These methods generally set the HTTP status and end the response, so in general you should not expect to write more to the response after these. If a response body makes sense, it will generally be written automatically. For clarity, it's recommended that when you call one of these functions, you call it with return in front of it. Here's an example:
server.route('/', {  GET : function(req, res){
                              return res.status.redirect('/someOtherUrl');

Here are the functions that it makes available in your method handler:

Redirect scenarios

res.status.created(redirectUrl, responseJsonObject);

This method is used for HTTP STATUS 201 scenarios when the server has just created a resource successfully so that the server can tell the client where to find it. It sets the status to 201 and sets the 'Location' header to the redirectUrl. An optional second parameter can additionally be sent to be stringified as the response body.


This method is used for HTTP STATUS 301 scenarios where a resource has been permanently moved somewhere else so the server can tell the client where to find it. It sets the status to 301 and sets the 'Location' header to the redirectUrl.


This is just an alias of movedPermanently()

Success responses

"200 OK" statuses are the default, so you don't need to specify those explicitly.
201 Created statuses are described in the redirect section above.


Used to indicate that a response has been accepted, but not yet processed, this response will emit a "202 Accepted" status.


Used to indicate that a request was successful, but there's no body to return (for example, a successful DELETE). This response will emit a "204 No Content" status.


Used to indicate that a request was sucessful so a related UI (usually a form) should clear its content. This response will emit a "205 Reset Content" status.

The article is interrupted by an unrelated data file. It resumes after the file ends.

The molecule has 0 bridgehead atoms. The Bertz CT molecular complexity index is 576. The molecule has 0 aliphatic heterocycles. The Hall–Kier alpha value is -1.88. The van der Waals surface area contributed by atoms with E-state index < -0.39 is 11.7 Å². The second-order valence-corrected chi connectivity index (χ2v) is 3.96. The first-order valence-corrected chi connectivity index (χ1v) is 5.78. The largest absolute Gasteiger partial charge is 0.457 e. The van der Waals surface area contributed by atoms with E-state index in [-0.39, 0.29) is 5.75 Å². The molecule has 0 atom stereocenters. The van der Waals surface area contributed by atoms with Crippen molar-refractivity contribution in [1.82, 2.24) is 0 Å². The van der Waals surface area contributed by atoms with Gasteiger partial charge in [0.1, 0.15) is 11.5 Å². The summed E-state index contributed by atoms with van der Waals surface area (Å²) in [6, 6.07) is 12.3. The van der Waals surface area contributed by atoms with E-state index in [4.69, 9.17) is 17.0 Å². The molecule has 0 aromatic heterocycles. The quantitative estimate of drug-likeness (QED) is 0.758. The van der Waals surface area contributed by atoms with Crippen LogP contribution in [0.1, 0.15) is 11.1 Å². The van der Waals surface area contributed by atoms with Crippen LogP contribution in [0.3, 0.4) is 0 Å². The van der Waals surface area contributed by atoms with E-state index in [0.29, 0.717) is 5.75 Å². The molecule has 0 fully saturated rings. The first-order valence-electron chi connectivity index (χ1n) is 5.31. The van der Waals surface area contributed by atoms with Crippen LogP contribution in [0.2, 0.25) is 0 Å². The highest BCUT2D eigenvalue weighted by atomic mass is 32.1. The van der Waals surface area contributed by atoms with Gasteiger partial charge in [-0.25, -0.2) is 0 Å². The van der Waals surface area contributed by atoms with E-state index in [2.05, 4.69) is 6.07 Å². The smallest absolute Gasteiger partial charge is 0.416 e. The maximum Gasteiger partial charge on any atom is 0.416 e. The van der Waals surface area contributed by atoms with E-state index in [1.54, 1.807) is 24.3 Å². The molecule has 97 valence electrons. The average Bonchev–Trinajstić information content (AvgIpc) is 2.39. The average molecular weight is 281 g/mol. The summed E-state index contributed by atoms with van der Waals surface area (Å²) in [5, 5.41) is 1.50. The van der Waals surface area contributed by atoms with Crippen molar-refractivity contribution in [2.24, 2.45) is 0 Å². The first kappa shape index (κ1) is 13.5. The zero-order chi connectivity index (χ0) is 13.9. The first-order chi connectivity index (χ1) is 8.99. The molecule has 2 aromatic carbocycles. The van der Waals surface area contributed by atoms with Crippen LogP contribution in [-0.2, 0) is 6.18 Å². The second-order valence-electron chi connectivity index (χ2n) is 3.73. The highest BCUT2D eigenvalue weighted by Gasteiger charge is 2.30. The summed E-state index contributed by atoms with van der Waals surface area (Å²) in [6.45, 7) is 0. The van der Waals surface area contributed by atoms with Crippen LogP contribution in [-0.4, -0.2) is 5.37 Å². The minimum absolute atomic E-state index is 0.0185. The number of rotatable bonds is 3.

Error Scenarios

All of the error scenarios are handled similarly and attempt to show a response body that indicates the error that occurred as well. The status code will be set on the response as well as in that response body.
All of these methods additionally take a single parameter where additional detail information can be added. For example:
server.route('/', {  GET : function(req, res){
                              return res.status.internalServerError('The server is on fire.');

{"type":500,"message":"Internal Server Error","detail":"The server is on fire"}

Error response methods:


{"type":400,"message":"Bad Request"}






{"type":404,"message":"Not Found"}


{"type":405,"message":"Method Not Allowed"}


{"type":406,"message":"Not Acceptable"}






{"type":411,"message":"Length Required"}


{"type":412,"message":"Precondition Failed"}


{"type":413,"message":"'Request Entity Too Large"}


{"type":414,"message":"Request URI Too Long"}


{"type":415,"message":"Unsupported Media Type"}


{"type":422,"message":"'Unprocessable Entity"}


{"type":429,"message":"Too Many Requests"}


{"type":500,"message":"Internal Server Error"}


{"type":501,"message":"Not Implemented"}


{"type":502,"message":"Bad Gateway"}


{"type":503,"message":"Service Unavailable"}


{"type":504,"message":"Gateway Timeout"}